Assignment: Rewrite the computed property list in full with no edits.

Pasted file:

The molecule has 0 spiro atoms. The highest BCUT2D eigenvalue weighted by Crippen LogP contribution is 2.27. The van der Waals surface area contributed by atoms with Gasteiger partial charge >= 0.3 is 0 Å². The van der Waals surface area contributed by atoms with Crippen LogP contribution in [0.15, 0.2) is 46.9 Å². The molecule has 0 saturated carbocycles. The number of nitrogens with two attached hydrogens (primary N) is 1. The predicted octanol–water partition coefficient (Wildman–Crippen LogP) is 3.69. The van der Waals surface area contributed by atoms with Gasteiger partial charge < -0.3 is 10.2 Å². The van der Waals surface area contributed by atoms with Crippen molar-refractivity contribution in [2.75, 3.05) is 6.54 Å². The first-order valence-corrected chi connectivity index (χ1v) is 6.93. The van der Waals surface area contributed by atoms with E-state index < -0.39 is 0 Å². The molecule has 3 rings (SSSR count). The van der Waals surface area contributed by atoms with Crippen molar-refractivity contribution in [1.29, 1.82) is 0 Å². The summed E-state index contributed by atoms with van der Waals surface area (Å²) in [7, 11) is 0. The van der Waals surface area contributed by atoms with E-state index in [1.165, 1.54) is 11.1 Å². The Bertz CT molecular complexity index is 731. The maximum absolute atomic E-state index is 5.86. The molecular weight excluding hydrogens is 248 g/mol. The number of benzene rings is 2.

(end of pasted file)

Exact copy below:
The molecule has 0 spiro atoms. The highest BCUT2D eigenvalue weighted by Crippen LogP contribution is 2.27. The van der Waals surface area contributed by atoms with Gasteiger partial charge >= 0.3 is 0 Å². The van der Waals surface area contributed by atoms with Crippen LogP contribution in [0.15, 0.2) is 46.9 Å². The molecule has 0 saturated carbocycles. The number of nitrogens with two attached hydrogens (primary N) is 1. The predicted octanol–water partition coefficient (Wildman–Crippen LogP) is 3.69. The van der Waals surface area contributed by atoms with Gasteiger partial charge < -0.3 is 10.2 Å². The van der Waals surface area contributed by atoms with Crippen molar-refractivity contribution in [2.75, 3.05) is 6.54 Å². The first-order valence-corrected chi connectivity index (χ1v) is 6.93. The van der Waals surface area contributed by atoms with E-state index < -0.39 is 0 Å². The molecule has 3 rings (SSSR count). The van der Waals surface area contributed by atoms with Crippen molar-refractivity contribution in [1.29, 1.82) is 0 Å². The summed E-state index contributed by atoms with van der Waals surface area (Å²) in [7, 11) is 0. The van der Waals surface area contributed by atoms with E-state index in [1.165, 1.54) is 11.1 Å². The Bertz CT molecular complexity index is 731. The maximum absolute atomic E-state index is 5.86. The molecular weight excluding hydrogens is 248 g/mol. The number of benzene rings is 2.